Different creatine gummies on countertop

People Are Taking Creatine Gummies Now, Apparently

What used to be a taboo workout supplement can now be bought in delicious gummy form.

Thanks to the health and wellness craze of the last few years, creatine’s place in health culture has grown from old- school gym guy stuff to on-trend workout booster. This is good and bad. For one, the price of creatine has shot up in the last couple of years because of this, but it also means innovation in the category. In this case, innovation comes in the shape of a small, fruit-sized gummy stuffed with your daily allotment of creatine. Are creatine gummies worth the spend, and which should you buy? Here’s what you should know.

In a rush? Here are our creatine top picks:
Best Creatine Gummies Overall: Swoly Creatine Mono Gummies ($30)
Best-Tasting Creatine Gummies: Tribe Nutrition Creatine Gummies ($30)

Why You Should Trust Us

Hone Health is a team of health-obsessed journalists, editors, fitness junkies, medical reviewers, and product testers. Before writing this guide to creatine monohydrate gummies, I sifted through dozens of published, peer-reviewed research articles on creatine monohydrate’s potential benefits, recommended dosages, and any adverse side effects it may provoke (no, it will not make you fat and bald). In selecting products, I sought out companies that prioritize fair pricing, good taste, and solid creatine-per-serving. I personally purchased and tried each of the gummies recommended in this guide.

What Is Creatine?

Creatine is the most effective nutritional supplement for increasing high-intensity exercise capacity and muscle mass during training (1). It’s also been around for decades before the more recent surge in interest. This makes creatine geriatric in comparison with other supplements that have made some headway in recent years. 

Creatine is a substance stored in your body—most of it is in your muscles, with smaller amounts in your brain and testes—that aids your body to produce more of something called adenosine triphosphate (ATP), which is the fuel to your cell’s everyday activities. So, taking creatine is meant to provide cells that carry creatine—again, mostly your muscle cells—with more energy, thus bigger and badder workouts.

Creatine monohydrate is the most studied and clinically effective form of creatine in terms of muscle uptake and ability to increase exercise performance (1).

What Are The Benefits of Creatine?

Pop a creatine supplement and these are the main benefits you have to look forward to.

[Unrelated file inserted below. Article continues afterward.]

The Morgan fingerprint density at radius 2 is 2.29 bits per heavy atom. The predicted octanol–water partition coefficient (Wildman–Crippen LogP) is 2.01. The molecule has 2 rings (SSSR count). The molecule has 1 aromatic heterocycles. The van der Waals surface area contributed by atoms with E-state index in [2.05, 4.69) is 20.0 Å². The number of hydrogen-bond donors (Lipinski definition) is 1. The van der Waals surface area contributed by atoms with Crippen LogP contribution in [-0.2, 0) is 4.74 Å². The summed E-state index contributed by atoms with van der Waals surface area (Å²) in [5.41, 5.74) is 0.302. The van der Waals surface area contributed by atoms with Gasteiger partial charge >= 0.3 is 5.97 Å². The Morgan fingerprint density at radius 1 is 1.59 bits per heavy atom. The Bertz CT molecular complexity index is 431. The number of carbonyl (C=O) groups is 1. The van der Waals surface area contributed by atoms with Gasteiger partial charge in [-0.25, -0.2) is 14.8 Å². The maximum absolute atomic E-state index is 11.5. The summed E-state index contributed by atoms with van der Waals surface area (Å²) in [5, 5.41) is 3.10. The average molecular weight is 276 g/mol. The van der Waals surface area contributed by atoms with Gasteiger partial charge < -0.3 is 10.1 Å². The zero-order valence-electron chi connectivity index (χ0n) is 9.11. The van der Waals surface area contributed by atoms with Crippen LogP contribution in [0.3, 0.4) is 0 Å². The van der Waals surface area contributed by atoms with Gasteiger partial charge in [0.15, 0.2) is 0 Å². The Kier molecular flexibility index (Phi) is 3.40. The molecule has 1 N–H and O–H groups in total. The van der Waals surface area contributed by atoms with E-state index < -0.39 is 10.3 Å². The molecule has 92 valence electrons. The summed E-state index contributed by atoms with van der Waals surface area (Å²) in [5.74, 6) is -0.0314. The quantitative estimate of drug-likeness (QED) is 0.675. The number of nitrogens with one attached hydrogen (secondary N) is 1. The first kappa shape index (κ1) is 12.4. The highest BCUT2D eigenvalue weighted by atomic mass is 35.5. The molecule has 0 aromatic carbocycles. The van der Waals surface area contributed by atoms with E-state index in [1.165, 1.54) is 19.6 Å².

Increase muscle mass

In a review of clinical trials published in 2022, researchers concluded that when participants in resistance training programs topped up creatine reserves with a supplement they increased lean body mass (2). Plus, they found that taking creatine may help build and maintain muscle, even if you don’t strength train.

In addition to helping to increase energy levels for your cells, several studies found creatine combined with heavy resistance training may encourage muscle growth by stimulating production of muscle insulin-like growth hormone 1(IGF-1) (3, 4). Some small studies have also suggested creatine may increase testosterone, but no large-scale studies support the theory.

Boost athletic performance

Creatine is basically a no-brainer for strength and other anaerobic athletes (like sprinters). One review of creatine supplementation in sport suggests that creatine supplementation results in increases in performance and short-duration, maximal intensity exercises across the board—including increases in 1-repetition maximum, muscular power, number of reps, muscular endurance, speed, and total force (5). 

Supplementing with creatine might also be worth it for combination athletes (team sports like football and soccer that require both power and endurance). A drop in strength and performance due to overexertion from aerobic training is a common concern amongst combination athletes looking to maximize performance. One small study suggests creatine supplementation may prevent the loss of strength due to necessary cardiovascular training in combination athletes (5). 

Better brain function

Some studies have found that creatine may improve cognitive function. Neuroscientist Andrew Huberman takes creatine for this exact perk (though we have no doubts it’s helping with his impressive gains too). A 2019 review of several studies found that participants who took creatine improved their performance on short-term memory and overall intelligence on reasoning tasks (6).